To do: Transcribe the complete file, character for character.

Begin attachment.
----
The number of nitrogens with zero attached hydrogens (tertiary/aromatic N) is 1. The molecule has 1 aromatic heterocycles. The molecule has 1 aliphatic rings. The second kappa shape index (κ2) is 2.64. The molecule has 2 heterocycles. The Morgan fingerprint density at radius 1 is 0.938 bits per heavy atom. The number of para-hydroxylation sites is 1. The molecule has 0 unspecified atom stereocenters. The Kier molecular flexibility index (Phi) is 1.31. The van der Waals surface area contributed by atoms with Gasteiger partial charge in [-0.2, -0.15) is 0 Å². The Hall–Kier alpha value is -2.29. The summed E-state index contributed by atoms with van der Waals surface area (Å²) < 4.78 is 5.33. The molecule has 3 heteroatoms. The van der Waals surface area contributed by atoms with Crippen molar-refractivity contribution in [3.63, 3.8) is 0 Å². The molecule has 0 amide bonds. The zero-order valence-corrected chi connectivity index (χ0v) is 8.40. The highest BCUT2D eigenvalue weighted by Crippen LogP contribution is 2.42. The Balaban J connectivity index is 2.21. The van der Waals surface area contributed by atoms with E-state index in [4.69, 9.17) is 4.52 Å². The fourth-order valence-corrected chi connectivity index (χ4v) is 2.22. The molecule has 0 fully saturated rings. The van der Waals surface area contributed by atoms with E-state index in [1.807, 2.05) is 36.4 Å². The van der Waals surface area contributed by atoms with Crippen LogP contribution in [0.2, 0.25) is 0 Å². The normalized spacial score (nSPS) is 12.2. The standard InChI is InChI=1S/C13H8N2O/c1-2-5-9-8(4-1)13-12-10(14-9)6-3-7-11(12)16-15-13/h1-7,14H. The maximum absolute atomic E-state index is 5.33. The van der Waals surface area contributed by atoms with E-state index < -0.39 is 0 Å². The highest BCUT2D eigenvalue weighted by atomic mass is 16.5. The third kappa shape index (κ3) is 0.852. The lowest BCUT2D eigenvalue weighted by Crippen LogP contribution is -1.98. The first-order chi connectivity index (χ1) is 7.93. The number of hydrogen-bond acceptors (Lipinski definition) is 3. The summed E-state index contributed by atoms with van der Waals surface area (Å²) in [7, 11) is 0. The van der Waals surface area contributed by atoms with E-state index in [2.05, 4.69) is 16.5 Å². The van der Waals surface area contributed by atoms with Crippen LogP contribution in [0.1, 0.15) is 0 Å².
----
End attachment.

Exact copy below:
The number of nitrogens with zero attached hydrogens (tertiary/aromatic N) is 1. The molecule has 1 aromatic heterocycles. The molecule has 1 aliphatic rings. The second kappa shape index (κ2) is 2.64. The molecule has 2 heterocycles. The Morgan fingerprint density at radius 1 is 0.938 bits per heavy atom. The number of para-hydroxylation sites is 1. The molecule has 0 unspecified atom stereocenters. The Kier molecular flexibility index (Phi) is 1.31. The van der Waals surface area contributed by atoms with Gasteiger partial charge in [-0.2, -0.15) is 0 Å². The Hall–Kier alpha value is -2.29. The summed E-state index contributed by atoms with van der Waals surface area (Å²) < 4.78 is 5.33. The molecule has 3 heteroatoms. The van der Waals surface area contributed by atoms with Crippen molar-refractivity contribution in [3.63, 3.8) is 0 Å². The molecule has 0 amide bonds. The zero-order valence-corrected chi connectivity index (χ0v) is 8.40. The highest BCUT2D eigenvalue weighted by Crippen LogP contribution is 2.42. The Balaban J connectivity index is 2.21. The van der Waals surface area contributed by atoms with E-state index in [4.69, 9.17) is 4.52 Å². The fourth-order valence-corrected chi connectivity index (χ4v) is 2.22. The molecule has 0 fully saturated rings. The van der Waals surface area contributed by atoms with E-state index in [1.807, 2.05) is 36.4 Å². The van der Waals surface area contributed by atoms with Crippen LogP contribution in [0.2, 0.25) is 0 Å². The normalized spacial score (nSPS) is 12.2. The standard InChI is InChI=1S/C13H8N2O/c1-2-5-9-8(4-1)13-12-10(14-9)6-3-7-11(12)16-15-13/h1-7,14H. The maximum absolute atomic E-state index is 5.33. The van der Waals surface area contributed by atoms with E-state index < -0.39 is 0 Å². The highest BCUT2D eigenvalue weighted by atomic mass is 16.5. The third kappa shape index (κ3) is 0.852. The lowest BCUT2D eigenvalue weighted by Crippen LogP contribution is -1.98. The first-order chi connectivity index (χ1) is 7.93. The number of hydrogen-bond acceptors (Lipinski definition) is 3. The summed E-state index contributed by atoms with van der Waals surface area (Å²) in [7, 11) is 0. The van der Waals surface area contributed by atoms with E-state index in [2.05, 4.69) is 16.5 Å². The van der Waals surface area contributed by atoms with Crippen LogP contribution in [0.1, 0.15) is 0 Å².